It’s not that hard to find an artist who has the ability to play multiple instruments, but it’s rare to find an artist who has the ability to play the crowd.

To be able to hypnotize the audience, make them ebb and flow to the music, is a talent beyond anything instrumental. It’s an intuition that makes a good show a great one.

FKJ is an artist who possesses this ability, and he brought it to the Majestic Friday night. Supported by openers Cézaire and Dabeull, FKJ released jazzy, downtempo electronic music into the eager ears of the crowd.  

Foxygen offers wild April Fool’s show at MajesticIt’s no joke that Foxygen impressed fans at the Majestic April 1. The April Fool’s Day show began with an Read…

When FKJ coyly made his way on stage, the crowd was already swaying from Cézaire and Dabeull’s sets. Dressed in a loose-fitting black button up, with shoulder-length dreads and a saxophone neck strap, the Paris-based singer looked like a hipster Kenny G.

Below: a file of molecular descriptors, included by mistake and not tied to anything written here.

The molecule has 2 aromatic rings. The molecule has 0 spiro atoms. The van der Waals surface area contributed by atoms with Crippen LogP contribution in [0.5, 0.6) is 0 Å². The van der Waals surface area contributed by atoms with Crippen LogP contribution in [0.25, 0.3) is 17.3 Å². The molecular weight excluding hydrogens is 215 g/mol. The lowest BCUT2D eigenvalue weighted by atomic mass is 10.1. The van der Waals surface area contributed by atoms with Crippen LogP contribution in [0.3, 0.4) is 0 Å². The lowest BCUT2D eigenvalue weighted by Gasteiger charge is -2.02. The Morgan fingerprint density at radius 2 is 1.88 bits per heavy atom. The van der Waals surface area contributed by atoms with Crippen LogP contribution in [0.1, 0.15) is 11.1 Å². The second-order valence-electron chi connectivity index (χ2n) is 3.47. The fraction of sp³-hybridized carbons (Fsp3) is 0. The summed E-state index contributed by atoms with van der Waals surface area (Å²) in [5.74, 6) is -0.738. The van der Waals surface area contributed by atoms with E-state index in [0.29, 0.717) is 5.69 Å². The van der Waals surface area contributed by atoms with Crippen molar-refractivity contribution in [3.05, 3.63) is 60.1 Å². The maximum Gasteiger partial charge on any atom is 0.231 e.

Featuring cuts from his latest album French Kiwi Juice and other extended plays, FKJ combined elements of soul, jazz, electronic and indie rock. Tracks like “Skyline” and “Why Are There Boundaries” prompted drunken cheers from the crowd. The songs seemingly blended together, with synths melting into each other. FKJ was intentional in every aspect of his set.

Conversation Starter: Local Natives talk ‘Sunlit Youth,’ life on the roadFive-piece indie-rock-meets-electro-pop band Local Natives has been making waves since their major label debut back in 2009. Expanding their sound Read…

His control and mastery of manipulating the audience’s vibe came from his timing. FKJ knew exactly when to pull out his saxophone and rip into an intoxicating solo or when to riff on his bass to send echoes into the ether.

FKJ’s jazz-infused electronic set was powerful due to the strength of his ability to read the crowd. Closing the night with just his piano allowed him to emphasize his musical talents. As he riffed away on the keys, every note felt intentional. FKJ ended the show with an audience still under his hypnotism.